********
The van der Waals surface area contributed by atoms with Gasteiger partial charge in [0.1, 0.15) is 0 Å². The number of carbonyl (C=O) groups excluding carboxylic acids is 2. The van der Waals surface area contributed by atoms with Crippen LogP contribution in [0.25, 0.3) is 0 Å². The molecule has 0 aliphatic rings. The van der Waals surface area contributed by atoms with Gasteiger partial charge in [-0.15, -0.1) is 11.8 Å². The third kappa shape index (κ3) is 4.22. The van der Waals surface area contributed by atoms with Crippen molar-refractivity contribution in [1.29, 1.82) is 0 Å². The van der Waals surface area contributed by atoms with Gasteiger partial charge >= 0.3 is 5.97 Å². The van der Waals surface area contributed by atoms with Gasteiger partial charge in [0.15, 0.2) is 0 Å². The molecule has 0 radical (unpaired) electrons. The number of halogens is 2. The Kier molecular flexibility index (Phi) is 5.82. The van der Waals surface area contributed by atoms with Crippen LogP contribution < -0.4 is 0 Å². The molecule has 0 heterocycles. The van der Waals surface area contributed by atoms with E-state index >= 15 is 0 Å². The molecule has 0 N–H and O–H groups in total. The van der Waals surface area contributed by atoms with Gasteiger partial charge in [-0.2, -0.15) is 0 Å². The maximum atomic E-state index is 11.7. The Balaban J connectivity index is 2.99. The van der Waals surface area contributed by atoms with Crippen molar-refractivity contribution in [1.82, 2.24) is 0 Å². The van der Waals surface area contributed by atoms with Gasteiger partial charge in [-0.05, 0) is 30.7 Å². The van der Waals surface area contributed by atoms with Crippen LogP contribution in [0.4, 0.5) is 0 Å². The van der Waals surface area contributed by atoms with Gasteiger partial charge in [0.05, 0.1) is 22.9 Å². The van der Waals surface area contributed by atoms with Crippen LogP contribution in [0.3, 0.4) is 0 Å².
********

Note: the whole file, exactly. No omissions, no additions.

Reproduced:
The van der Waals surface area contributed by atoms with Gasteiger partial charge in [0.1, 0.15) is 0 Å². The number of carbonyl (C=O) groups excluding carboxylic acids is 2. The van der Waals surface area contributed by atoms with Crippen LogP contribution in [0.25, 0.3) is 0 Å². The molecule has 0 aliphatic rings. The van der Waals surface area contributed by atoms with Gasteiger partial charge in [-0.15, -0.1) is 11.8 Å². The third kappa shape index (κ3) is 4.22. The van der Waals surface area contributed by atoms with Crippen molar-refractivity contribution in [1.29, 1.82) is 0 Å². The van der Waals surface area contributed by atoms with Gasteiger partial charge >= 0.3 is 5.97 Å². The van der Waals surface area contributed by atoms with Gasteiger partial charge in [0.15, 0.2) is 0 Å². The molecule has 0 radical (unpaired) electrons. The number of halogens is 2. The Kier molecular flexibility index (Phi) is 5.82. The van der Waals surface area contributed by atoms with Crippen LogP contribution < -0.4 is 0 Å². The molecule has 0 heterocycles. The van der Waals surface area contributed by atoms with E-state index >= 15 is 0 Å². The molecule has 0 N–H and O–H groups in total. The van der Waals surface area contributed by atoms with Gasteiger partial charge in [-0.2, -0.15) is 0 Å². The maximum atomic E-state index is 11.7. The Balaban J connectivity index is 2.99. The van der Waals surface area contributed by atoms with Crippen molar-refractivity contribution in [1.82, 2.24) is 0 Å². The van der Waals surface area contributed by atoms with Gasteiger partial charge in [-0.05, 0) is 30.7 Å². The van der Waals surface area contributed by atoms with Crippen LogP contribution in [0.4, 0.5) is 0 Å². The van der Waals surface area contributed by atoms with Gasteiger partial charge in [0.05, 0.1) is 22.9 Å². The van der Waals surface area contributed by atoms with Crippen LogP contribution in [0.3, 0.4) is 0 Å².